“Yeah, Chicago has green roofsPortland and Seattle that have lots of LEED rated projects…but nobody is keeping up with the Big Apple when it comes to hydrogen! More residential, mixed-use and commercial square footage has been constructed in the NYC Metro Area since 2005 than anywhere else in the world!” Continue reading

Get Urbanized – Gary Hustwick’s Work in Progress on Cities

Reposted from Protein Feed:

Click here to see the video promo Urbanised

Gary Hustwit‘s first two documentaries Helvetica and Objectified looked into typography, industrial design and product design…both right up our alley. His third film Urbanized is equally awesome, all about the design of cities Urbanized features some of the world’s foremost architects, planners, policymakers, builders, and thinkers…and it needs a little help getting off the ground.

Click here to donate a few bucks towards the last in Hustwit’s ‘design trilogy’, it’ll be worth it just to see the results of his global investigations of urban design projects that represent the issues facing our cities. There’ll also be rewards for your buck, downloads and DVDs of the finished film, t-shirts designed by Build, limited edition Design Trilogy box set and even private screenings of Urbanized hosted by director Gary Hustwit. Deadline for donations is 23rd Marc”


Rise of the Bloggers – Death of the Celebrity Endorsement?

Protein Feed reporting on statistics gleaned from London Fashion Week seem to indicate that celeb endorsements are in decline – my own take is this might be true in the world of on-line/cyber – but in the “real” world of TV/Billboards and Print Celeb’s are King or Queen- I can vouch for this with the number of hits drawn by posts about U2 and Bono when I was really commenting on the urban issues of the Fan Walk and the influence of celebrities (even misquoted ones) in the media!

Still the graphic is interesting and the concept of trends are generated by street and bloggers is interesting for the future with growing penetration of social media to handhelds even more influence is on  its way!

“With London Fashion Week almost over, what better way to round up the week than some good ol’ data talk and a nice visualization. We had a look into how new fashion trends are discovered and made some intriguing and perhaps surprising finds.

Blogs came out on top with 53% of our audience citing them as influencing their wardrobes, and street style second with 39%. Interestingly celebrity style was the least mentioned with only 8% of those asked saying they were a source for inspiration. With this research the idea that a celebrity endorsement can influence a trend seems to be thrown into some dispute. It will be interesting to see how this pattern of the inspiring blogger changes in the next year.”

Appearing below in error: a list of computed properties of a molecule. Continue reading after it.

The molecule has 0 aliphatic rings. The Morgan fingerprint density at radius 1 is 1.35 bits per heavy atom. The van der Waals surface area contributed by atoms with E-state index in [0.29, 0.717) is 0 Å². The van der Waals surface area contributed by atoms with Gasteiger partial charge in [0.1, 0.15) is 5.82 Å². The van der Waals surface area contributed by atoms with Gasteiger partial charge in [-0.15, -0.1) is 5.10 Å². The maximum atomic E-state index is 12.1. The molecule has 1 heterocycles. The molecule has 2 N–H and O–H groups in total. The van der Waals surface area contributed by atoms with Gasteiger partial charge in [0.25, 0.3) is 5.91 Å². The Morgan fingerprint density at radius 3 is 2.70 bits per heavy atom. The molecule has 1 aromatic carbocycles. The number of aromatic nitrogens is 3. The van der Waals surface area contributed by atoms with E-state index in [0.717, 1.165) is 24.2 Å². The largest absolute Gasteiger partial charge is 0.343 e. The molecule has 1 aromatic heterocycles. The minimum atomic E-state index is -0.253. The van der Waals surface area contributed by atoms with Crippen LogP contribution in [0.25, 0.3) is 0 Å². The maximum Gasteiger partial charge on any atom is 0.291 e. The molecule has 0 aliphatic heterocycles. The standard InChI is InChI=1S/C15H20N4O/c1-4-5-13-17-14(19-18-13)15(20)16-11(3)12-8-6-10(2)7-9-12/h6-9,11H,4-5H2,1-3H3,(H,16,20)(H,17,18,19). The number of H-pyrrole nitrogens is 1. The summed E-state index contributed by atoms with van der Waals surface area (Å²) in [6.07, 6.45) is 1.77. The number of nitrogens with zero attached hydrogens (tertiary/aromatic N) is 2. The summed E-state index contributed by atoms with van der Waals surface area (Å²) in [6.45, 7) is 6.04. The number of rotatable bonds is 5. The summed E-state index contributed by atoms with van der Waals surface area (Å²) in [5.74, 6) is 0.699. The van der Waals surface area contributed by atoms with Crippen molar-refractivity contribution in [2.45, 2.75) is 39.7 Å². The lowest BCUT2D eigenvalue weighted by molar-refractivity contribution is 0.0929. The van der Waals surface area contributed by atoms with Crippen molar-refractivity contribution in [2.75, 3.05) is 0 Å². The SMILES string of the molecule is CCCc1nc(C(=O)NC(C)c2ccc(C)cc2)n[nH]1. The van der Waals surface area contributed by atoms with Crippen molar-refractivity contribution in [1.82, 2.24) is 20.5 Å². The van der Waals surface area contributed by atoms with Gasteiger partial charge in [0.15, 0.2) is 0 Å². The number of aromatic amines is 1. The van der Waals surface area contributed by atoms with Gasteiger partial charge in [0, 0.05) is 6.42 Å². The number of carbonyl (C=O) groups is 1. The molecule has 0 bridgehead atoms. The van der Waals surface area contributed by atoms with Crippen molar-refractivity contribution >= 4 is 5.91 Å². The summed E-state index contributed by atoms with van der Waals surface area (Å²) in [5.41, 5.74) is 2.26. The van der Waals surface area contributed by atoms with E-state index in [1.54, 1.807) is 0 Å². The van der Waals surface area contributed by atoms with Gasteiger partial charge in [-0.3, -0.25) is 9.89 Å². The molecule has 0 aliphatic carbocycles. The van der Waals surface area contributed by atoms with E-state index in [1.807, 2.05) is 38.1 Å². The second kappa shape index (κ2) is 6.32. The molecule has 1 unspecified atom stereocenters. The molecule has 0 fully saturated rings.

Our first Protein Audience Survey is at the printers now getting prepped for the press. If you are interested in learning more click here and we will get in touch with more info.”

Image by Sarah Khamisi.

Do large cities reverse climate change/ reduce population explosion?

Commentary in Treehugger from various sources how ambivalent attitudes are to intensive urban living and densification, with one contingent of such as the New Urbanists” extolling the virtues of city life and the prevailing ethos of commercialized “Urban Sprawl” holding onto each ones little patch of suburbia – despite the criticism of its heavy carbon footprint and lack of “urban buzz”. On the other hand we have the specter of Eastern style high-rise Ghettos and culture shock such in Shenzen, Hong Kong and Shanghai: As described  out by Architect Rem Koolhaas:

What this city does to people:

“If the transition from the English slum to the estate was traumatic, the leap from Chinese shop-house … to Singapore’s high-rise containers is even more merciless, not only in terms of material difference – from the Asian to the Western – but because the new inhabitants, cut off from connective networks of family relationships, traditions, habits, are abruptly forced into another civilization: the slab as time machine. (S,M,L,XL Koolhaas, 1995 ) How we deal with this is the challenge: DENSE _CITY WITH DIGNITY!

“Sarah Barmak writes in Corporate Knights, “the Magazine for Clean Capitalism”, about the Metabolic Metropolis. She reiterates the argument we have discussed before, that Cities burn less energy per capita than other urban forms, Green Metropolis: If You Want To Be Green, Live In New York City and Do We Really All Have To Live Like New Yorkers? Does Density Matter?) but also that urbanism puts a brake on population” growth.

Big Cities of the Future: Coruscant in Star Wars

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Dutch “Garden” Genius Piet Oudolf’s 2010 Venice Biennial Garden

Piet Oudolf is a master plantsman and “gardener” and an acknowledged expert at the art of creating perennial gardens hence his plantings for James Corner’s award winning “High Line” in New York and Kathryn Gustafsons “Lurie Garden” in Chigago and numerous other famous plantings  in pubic and private gardens all over the world. Having been a disciple of his combinations of perennial plantings, his use of   grasses and favoring a “natural” approach to allowing the plants to reflect all the seasons not only the flowering time. Many of these principals and techniques we have over the last 10 years striven to translate ito native (indigenous) planting with South African species.

So it is with great delight we see his talents and artistry acknowledged by being invited to install a garden at the Venice 2010 Bienniel:

This short video reposted from LAND Reader reposted from The Institute of the 21st Century on Vimeo